This month’s book of the month theme is security strategy & operations. Without a strategy and effective operations; there is no information security.
The Major League Baseball All-Star game is somewhat of an oddity. You take all of the best players, and have them play together for one night. For the rest of the season, what often separate a winning team from a losing one, is the ability of not necessary to have all of the best players. Rather to have a team that is able to work well together. Obviously, talent is key. But it is often the teamwork and culture than can bring a team to the World Series.
In Building a Corporate Culture of Security: Strategies for Strengthening Organizational Resiliency (Butterworth-Heinemann 978-0128020197), author John Sullivant has written a most helpful guide that can enable firms to build a culture within their organization, that can help them achieve high levels of information security.
Sullivant is big on bridging the gap between the technical side of security, and the executive. For too many firms see information security as a cost center or a tax on doing business. Sullivant shows how to build the trust of management by create a program where information security is seen as a crucial part of the business.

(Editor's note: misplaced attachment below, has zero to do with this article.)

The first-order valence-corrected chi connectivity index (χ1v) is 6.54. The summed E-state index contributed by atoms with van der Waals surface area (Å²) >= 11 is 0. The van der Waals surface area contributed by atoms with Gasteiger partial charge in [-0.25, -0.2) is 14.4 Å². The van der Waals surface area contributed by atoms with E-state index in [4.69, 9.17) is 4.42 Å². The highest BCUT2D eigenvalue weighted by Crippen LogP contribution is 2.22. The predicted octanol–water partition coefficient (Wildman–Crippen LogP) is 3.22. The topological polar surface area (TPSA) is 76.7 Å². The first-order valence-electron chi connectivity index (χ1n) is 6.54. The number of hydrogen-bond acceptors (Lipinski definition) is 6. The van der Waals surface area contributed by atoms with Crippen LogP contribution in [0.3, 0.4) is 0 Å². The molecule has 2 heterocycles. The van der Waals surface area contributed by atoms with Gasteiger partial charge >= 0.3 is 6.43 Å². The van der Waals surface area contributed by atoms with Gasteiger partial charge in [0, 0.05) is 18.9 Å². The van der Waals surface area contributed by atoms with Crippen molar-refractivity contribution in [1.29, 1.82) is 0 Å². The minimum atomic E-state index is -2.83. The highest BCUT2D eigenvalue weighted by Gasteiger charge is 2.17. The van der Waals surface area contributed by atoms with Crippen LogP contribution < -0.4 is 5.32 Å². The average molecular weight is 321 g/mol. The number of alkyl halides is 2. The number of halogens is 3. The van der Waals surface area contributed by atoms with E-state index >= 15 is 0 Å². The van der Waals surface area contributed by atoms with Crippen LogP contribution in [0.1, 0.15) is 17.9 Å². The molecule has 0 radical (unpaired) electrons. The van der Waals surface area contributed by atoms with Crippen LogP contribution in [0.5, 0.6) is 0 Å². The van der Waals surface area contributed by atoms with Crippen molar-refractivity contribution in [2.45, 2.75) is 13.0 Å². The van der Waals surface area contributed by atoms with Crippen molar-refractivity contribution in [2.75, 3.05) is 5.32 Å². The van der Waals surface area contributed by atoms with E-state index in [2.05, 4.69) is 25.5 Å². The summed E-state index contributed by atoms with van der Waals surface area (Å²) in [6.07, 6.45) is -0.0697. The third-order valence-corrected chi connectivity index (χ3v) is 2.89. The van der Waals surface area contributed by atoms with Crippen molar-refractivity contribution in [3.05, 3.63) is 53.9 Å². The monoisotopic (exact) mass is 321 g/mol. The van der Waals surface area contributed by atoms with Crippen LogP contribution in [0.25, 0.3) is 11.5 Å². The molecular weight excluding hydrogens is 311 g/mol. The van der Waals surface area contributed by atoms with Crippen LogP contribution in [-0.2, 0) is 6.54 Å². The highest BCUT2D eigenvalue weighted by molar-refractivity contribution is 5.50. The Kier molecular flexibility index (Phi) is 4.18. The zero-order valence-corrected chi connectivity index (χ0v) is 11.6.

The approach Sullivant takes is to use a slow methodical risk-based approach. Many books are heavily product driven, and suggest specific tools to throw at a security problem. Here, the approach is more at the management level, with the book designed for a security manager, director, or this CISO. The book suggests focusing on building security strategies and guiding principles, developing relationships with senior management, and then building the security program from there.
One of the more interesting chapters in the book is on developing a realistic and useful threat estimate profile. Too often, enterprise security strategies are not aligned with corporate business strategies. Aligning the security strategies with business strategies ensures that the information security program is in harmony with corporate priorities and can the CISO and CEO on the same page.
The only downside to the book is that while it comes with a lot of useful templates, diagrams and charts; there are not available for download.
Building an effective security program is a daunting task. It certainly can’t be encompassed in a single book. But for those looking for an effective resource in which to start or jumpstart their program; Building a Corporate Culture of Security: Strategies for Strengthening Organizational Resiliency is a book that will certainly help them immensely.